Bainbridge, D. A. 2007. A Guide for Desert and Dryland Restoration. Island Press, Washington, DC 391 p. (see especially Chapter 4 which describes site evaluation).
Egan, D. and E. A. Howell. 2001. The Historical Ecology Handbook: A Restorationist's Guide to Reference Ecosystems. Island Press, Washington, DC. (see especially Chapter 2, by M. Kat Anderson).
Sandor, A., P.L. Gersper and J.W. Hawley. 1990. Prehistoric agricultural terraces and soils in the Mimbres area, New Mexico. World Archeology 22(1):70-86.
Smith, J. S. 1977 . The Southwest Expedition of Jedediah. S. Smith. Univesity of Nebraska Press, Lincoln, NE.
ASEH's conference in Boise will include a field trip to the Birds of Prey National Conservation Area.
For information on our Boise conference, including free workshops, speakers, travel grants, field trips, and more, see our website at www.aseh.net
New Graduate Fellowship Available in Environmental History
Georgetown University announces a graduate fellowship for Ph.D. students in environmental history. Each year the History Department and Graduate School will provide a renewable, five-year fellowship (covering tuition, living stipend, and health insurance) to an entering Ph.D. student in any area of environmental history. Interested students should contact John McNeill at: email@example.com. Details concerning Georegtown's History Ph.D. program may be found at:
AMS Graduate Fellowship in the History of Science
Deadline: Application packages must be postmarked by February 8, 2008.
The American Meteorological Society (AMS) is pleased to invite applications for 2007/2008 AMS Graduate Fellowship in the History of science, to be awarded to a student wishing to complete a dissertation on the history of the atmospheric, or related oceanic or hydrologic sciences. The award carries a $15000 stipend and will support one year of dissertation research. Fellowships cannot be deferred and must be used for the year awarded, but can be used to support research at a location away from the student's institution provided the plan is approved by the student's thesis advisor.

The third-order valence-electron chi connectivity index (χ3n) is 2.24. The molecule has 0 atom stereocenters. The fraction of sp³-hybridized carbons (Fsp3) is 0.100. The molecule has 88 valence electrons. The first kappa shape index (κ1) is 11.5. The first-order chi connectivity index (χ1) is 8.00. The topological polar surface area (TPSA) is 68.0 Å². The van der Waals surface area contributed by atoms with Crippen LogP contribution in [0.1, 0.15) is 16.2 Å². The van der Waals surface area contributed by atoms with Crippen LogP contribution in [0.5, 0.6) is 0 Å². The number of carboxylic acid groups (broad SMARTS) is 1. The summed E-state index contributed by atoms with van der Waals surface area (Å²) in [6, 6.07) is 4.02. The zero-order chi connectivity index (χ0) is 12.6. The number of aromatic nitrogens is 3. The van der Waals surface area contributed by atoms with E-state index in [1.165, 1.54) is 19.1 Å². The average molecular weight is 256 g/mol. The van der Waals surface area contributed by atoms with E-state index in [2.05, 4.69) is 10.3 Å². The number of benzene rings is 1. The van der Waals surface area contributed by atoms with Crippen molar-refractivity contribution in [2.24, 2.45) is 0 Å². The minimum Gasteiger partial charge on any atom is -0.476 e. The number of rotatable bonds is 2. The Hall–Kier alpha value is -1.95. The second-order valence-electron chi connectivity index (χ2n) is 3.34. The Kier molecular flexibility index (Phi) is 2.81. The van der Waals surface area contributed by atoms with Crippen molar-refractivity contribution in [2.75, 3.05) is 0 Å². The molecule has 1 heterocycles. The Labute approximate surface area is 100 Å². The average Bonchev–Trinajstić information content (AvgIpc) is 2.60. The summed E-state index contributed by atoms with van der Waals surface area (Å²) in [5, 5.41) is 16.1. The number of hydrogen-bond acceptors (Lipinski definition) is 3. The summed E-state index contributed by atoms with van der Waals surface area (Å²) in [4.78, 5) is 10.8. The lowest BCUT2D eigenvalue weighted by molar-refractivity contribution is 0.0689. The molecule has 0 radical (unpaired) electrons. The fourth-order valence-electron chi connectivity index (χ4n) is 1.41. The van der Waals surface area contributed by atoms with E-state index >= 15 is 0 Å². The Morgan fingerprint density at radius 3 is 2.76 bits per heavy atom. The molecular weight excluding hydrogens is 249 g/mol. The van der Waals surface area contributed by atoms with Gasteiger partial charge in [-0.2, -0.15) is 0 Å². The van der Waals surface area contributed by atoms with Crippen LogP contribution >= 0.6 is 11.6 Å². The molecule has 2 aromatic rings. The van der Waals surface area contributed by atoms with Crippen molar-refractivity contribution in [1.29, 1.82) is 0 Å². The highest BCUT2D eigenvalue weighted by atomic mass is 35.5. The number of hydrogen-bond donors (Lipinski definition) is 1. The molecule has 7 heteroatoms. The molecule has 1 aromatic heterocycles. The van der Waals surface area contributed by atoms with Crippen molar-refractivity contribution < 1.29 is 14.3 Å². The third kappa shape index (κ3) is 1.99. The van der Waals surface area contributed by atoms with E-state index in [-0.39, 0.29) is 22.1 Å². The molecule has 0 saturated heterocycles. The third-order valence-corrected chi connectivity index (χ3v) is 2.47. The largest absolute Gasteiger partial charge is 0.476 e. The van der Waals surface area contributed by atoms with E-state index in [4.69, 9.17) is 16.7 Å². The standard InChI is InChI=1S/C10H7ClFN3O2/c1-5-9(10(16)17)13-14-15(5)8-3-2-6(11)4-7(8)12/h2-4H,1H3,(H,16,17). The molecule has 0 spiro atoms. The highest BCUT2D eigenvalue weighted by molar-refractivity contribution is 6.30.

The goal of the graduate fellowship is to generate a dissertation topic in the history of the atmospheric, or related oceanic or hydrologic sciences, and to foster close working relations between historians and scientists. An effort will be made to place the student into a mentoring relationship with an AMS member at an appropriate institution. The fellowship is sponsored by member donations to the AMS 21st Century campaign.
Candidates wishing to apply must be a graduate student in good standing who proposes to complete a dissertation as described above. To apply, candidates must submit the following:
- a cover letter with vita
- official transcripts from undergraduate and graduate institutions
- a typewritten, detailed description of the dissertation topic and proposed research plan (10-page maximum)
- three letters of recommendation (including one from your dissertation advisor)
Application packages and supporting materials should be sent to:
Attn: History Fellowship
45 Beacon Street
Boston, MA 02108-3693
For links to the application packet, go to http://ametsoc.org/amsstudentinfo/scholfeldocs/gradfellowshipscience.html
Direct any questions to Donna Sampson, 617. 227.2426 ext. 246 or Stephanie Armstrong, 617.227.2426 ext. 235. It is the applicant's responsibility to ensure that all materials are received at AMS Headquarters by the closing date; applicants are encouraged to check with AMS in early March regarding the status of their application package. AMS encourages applications from women, minorities, and disabled students who are traditionally underrepresented in the atmospheric and related oceanic sciences. Candidates must be U.S. citizens or hold permanent resident status and must be pursuing a degree at a U.S. institution.